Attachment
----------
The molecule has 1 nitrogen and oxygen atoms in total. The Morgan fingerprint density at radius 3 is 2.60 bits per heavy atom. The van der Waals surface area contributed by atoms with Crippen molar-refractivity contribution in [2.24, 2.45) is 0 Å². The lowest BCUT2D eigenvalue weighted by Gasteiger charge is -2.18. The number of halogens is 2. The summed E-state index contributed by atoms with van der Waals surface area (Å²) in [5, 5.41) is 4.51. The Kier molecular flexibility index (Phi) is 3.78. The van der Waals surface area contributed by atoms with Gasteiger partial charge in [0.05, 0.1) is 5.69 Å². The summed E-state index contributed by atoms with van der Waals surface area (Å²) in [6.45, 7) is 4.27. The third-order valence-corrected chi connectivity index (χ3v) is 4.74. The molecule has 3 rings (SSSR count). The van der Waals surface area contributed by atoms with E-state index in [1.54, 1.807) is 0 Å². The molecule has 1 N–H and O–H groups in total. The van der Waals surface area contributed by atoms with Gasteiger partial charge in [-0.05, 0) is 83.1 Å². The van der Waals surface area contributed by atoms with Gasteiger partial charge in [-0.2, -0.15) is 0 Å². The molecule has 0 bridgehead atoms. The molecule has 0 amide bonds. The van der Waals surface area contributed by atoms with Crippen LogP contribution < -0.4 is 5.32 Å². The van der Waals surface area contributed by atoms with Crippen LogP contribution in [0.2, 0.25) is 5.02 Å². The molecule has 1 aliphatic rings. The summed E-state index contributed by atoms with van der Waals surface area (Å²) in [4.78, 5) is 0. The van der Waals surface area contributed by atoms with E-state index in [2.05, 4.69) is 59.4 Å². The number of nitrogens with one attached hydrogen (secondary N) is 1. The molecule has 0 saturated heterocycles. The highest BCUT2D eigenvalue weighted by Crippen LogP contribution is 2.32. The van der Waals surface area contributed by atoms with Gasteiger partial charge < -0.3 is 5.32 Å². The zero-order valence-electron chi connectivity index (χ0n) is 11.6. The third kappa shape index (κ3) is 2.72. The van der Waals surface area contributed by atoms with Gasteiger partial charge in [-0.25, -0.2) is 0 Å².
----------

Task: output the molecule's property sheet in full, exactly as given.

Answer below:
The molecule has 1 nitrogen and oxygen atoms in total. The Morgan fingerprint density at radius 3 is 2.60 bits per heavy atom. The van der Waals surface area contributed by atoms with Crippen molar-refractivity contribution in [2.24, 2.45) is 0 Å². The lowest BCUT2D eigenvalue weighted by Gasteiger charge is -2.18. The number of halogens is 2. The summed E-state index contributed by atoms with van der Waals surface area (Å²) in [5, 5.41) is 4.51. The Kier molecular flexibility index (Phi) is 3.78. The van der Waals surface area contributed by atoms with Gasteiger partial charge in [0.05, 0.1) is 5.69 Å². The summed E-state index contributed by atoms with van der Waals surface area (Å²) in [6.45, 7) is 4.27. The third-order valence-corrected chi connectivity index (χ3v) is 4.74. The molecule has 3 rings (SSSR count). The van der Waals surface area contributed by atoms with E-state index in [1.54, 1.807) is 0 Å². The molecule has 1 N–H and O–H groups in total. The van der Waals surface area contributed by atoms with Gasteiger partial charge in [-0.05, 0) is 83.1 Å². The van der Waals surface area contributed by atoms with Gasteiger partial charge in [-0.2, -0.15) is 0 Å². The molecule has 0 bridgehead atoms. The molecule has 0 amide bonds. The van der Waals surface area contributed by atoms with Crippen LogP contribution < -0.4 is 5.32 Å². The van der Waals surface area contributed by atoms with Crippen LogP contribution in [0.2, 0.25) is 5.02 Å². The molecule has 1 aliphatic rings. The summed E-state index contributed by atoms with van der Waals surface area (Å²) in [4.78, 5) is 0. The van der Waals surface area contributed by atoms with E-state index in [2.05, 4.69) is 59.4 Å². The number of nitrogens with one attached hydrogen (secondary N) is 1. The molecule has 0 saturated heterocycles. The highest BCUT2D eigenvalue weighted by Crippen LogP contribution is 2.32. The van der Waals surface area contributed by atoms with Gasteiger partial charge < -0.3 is 5.32 Å². The zero-order valence-electron chi connectivity index (χ0n) is 11.6. The third kappa shape index (κ3) is 2.72. The van der Waals surface area contributed by atoms with Gasteiger partial charge in [-0.25, -0.2) is 0 Å².